The installation of a garden will (hopefully) root community and sprout purpose and pride for the residents of Poudre Valley Mobile Home Park this summer.
“(The scholarship) makes it so (schools, different non-profit organizations and low-income neighborhoods) are coming to us if it’s their desire to garden,” growing project executive director Dana Guber said. “That’s instead of us going to them and saying ‘Hey, we think you should garden,’ whether or not that’s what they want to do.”
Starting this summer, the garden will be the classroom for a curriculum of nutrition education from Sproutin’ Up. Executive Director Anne Genson said all of the lessons are connected to the Colorado state standards, but a lot of the education happens “organically” as the garden serves as both the lesson space and material.
“So, for example, one week might be junk food and weeds and we tie those things together, or we talk about the garden and hydration and talk about our bodies and hydration,” Genson said. “So, every time we’re talking about the garden and how it can be healthy, (we talk about) our bodies and how we can be healthy.”
Through the 10-week program, children can earn up to $100 during the summer for working in the garden, attending lessons and working a weekly produce stand that gives out free produce and nutrition advice to members of the community.
“I’ve never had people take advantage of (the free produce),” Genson said. “People are super respectful – they really only take what their family needs for the week.”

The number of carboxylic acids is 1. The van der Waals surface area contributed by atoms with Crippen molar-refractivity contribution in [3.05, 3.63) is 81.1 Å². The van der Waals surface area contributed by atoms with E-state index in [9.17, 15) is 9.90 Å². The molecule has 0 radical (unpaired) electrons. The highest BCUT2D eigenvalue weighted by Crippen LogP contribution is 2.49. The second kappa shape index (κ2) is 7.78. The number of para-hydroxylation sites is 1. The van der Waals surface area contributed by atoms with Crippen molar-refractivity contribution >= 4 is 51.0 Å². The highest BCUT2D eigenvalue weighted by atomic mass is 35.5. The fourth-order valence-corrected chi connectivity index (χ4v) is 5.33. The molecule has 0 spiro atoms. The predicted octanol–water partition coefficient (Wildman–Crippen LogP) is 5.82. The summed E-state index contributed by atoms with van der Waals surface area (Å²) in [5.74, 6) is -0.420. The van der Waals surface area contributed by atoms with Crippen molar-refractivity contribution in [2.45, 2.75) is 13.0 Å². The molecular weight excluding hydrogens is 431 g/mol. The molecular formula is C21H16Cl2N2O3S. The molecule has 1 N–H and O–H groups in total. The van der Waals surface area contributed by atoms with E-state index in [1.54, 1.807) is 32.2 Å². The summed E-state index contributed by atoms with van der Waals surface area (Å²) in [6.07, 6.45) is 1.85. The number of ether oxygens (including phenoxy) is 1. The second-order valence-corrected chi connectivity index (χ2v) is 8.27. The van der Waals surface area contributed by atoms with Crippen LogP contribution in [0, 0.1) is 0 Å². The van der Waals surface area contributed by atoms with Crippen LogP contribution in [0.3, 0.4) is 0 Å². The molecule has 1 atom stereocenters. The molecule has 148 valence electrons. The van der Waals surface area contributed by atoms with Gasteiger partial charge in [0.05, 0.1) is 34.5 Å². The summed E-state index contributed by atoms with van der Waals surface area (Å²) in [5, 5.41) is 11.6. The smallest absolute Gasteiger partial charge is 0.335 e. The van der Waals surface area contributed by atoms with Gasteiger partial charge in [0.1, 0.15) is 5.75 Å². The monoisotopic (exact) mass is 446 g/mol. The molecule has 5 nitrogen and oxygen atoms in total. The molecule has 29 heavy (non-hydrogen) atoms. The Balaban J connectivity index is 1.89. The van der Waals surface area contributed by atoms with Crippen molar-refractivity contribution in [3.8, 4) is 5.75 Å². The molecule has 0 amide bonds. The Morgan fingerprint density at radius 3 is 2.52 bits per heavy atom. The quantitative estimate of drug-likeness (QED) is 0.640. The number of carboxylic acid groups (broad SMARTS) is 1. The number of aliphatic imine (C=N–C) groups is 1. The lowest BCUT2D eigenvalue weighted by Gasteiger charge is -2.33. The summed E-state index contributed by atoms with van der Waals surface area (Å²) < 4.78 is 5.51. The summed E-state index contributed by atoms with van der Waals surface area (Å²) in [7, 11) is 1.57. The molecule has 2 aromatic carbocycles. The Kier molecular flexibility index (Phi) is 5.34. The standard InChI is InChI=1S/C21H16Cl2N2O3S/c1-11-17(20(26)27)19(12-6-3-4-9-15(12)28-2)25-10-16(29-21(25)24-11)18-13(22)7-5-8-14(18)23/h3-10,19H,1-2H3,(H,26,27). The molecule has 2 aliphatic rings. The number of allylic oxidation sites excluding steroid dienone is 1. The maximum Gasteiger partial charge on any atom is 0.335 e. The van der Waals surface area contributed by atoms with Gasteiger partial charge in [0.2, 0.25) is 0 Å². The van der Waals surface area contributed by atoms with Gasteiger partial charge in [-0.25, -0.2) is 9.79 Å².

This is the fourth season for Sproutin’ Up, but Genson says she has been working to bring a permanency to her program at the mobile home park for 10 years. Previously, the program took place at local food bank garden, and the children would load their produce onto a bike trailer and ride it back to their neighborhood.
“It was scary, to be honest,” Genson said of the bike ride down North College Avenue.
When the children asked for a closer garden, Poudre Valley Mobile Home property director Sharon Meaney got approval to install a garden next to her main office building.
“It’s something different,” Meaney said. “It’s bringing families into the park more than just paying their lot rents.”
When Genson came to break through the asphalt covering the soil and install raised garden beds, she was impressed by the support and enthusiasm of the community.
“We looked up and all these men were coming over with shovels and wheelbarrows, and the moms were bringing us cold drinks,” Guber said. “It took us less than an hour.”
The Growing Project is a private non-profit that has volunteer opportunities as well as open workshops through TGP Univerity. Visit their website at thegrowingproject.org to learn more.
To volunteer for Sproutin’ Up, submit contact information at sproutinup.org.
Collegian A&E Writer Sierra Cymes can be reached at firstname.lastname@example.org or on Twitter @sierra_cymes.